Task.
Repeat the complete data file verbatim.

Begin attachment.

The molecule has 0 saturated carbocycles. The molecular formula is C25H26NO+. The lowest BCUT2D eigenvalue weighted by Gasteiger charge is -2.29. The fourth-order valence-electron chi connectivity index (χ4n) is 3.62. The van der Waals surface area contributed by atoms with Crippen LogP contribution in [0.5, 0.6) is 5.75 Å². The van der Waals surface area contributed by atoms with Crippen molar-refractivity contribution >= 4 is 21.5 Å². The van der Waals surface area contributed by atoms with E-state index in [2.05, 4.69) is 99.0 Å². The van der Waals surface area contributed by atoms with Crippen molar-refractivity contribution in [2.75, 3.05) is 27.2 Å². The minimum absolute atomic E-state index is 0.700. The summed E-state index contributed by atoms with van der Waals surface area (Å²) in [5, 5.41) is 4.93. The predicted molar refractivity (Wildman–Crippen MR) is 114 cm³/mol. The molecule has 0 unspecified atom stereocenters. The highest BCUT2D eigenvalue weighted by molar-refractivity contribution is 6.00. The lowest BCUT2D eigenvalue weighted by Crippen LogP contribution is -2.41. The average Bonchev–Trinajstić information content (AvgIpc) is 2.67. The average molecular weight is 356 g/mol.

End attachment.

The molecule has 0 saturated carbocycles. The molecular formula is C25H26NO+. The lowest BCUT2D eigenvalue weighted by Gasteiger charge is -2.29. The fourth-order valence-electron chi connectivity index (χ4n) is 3.62. The van der Waals surface area contributed by atoms with Crippen LogP contribution in [0.5, 0.6) is 5.75 Å². The van der Waals surface area contributed by atoms with Crippen molar-refractivity contribution >= 4 is 21.5 Å². The van der Waals surface area contributed by atoms with E-state index in [2.05, 4.69) is 99.0 Å². The van der Waals surface area contributed by atoms with Crippen molar-refractivity contribution in [2.75, 3.05) is 27.2 Å². The minimum absolute atomic E-state index is 0.700. The summed E-state index contributed by atoms with van der Waals surface area (Å²) in [5, 5.41) is 4.93. The predicted molar refractivity (Wildman–Crippen MR) is 114 cm³/mol. The molecule has 0 unspecified atom stereocenters. The highest BCUT2D eigenvalue weighted by molar-refractivity contribution is 6.00. The lowest BCUT2D eigenvalue weighted by Crippen LogP contribution is -2.41. The average Bonchev–Trinajstić information content (AvgIpc) is 2.67. The average molecular weight is 356 g/mol.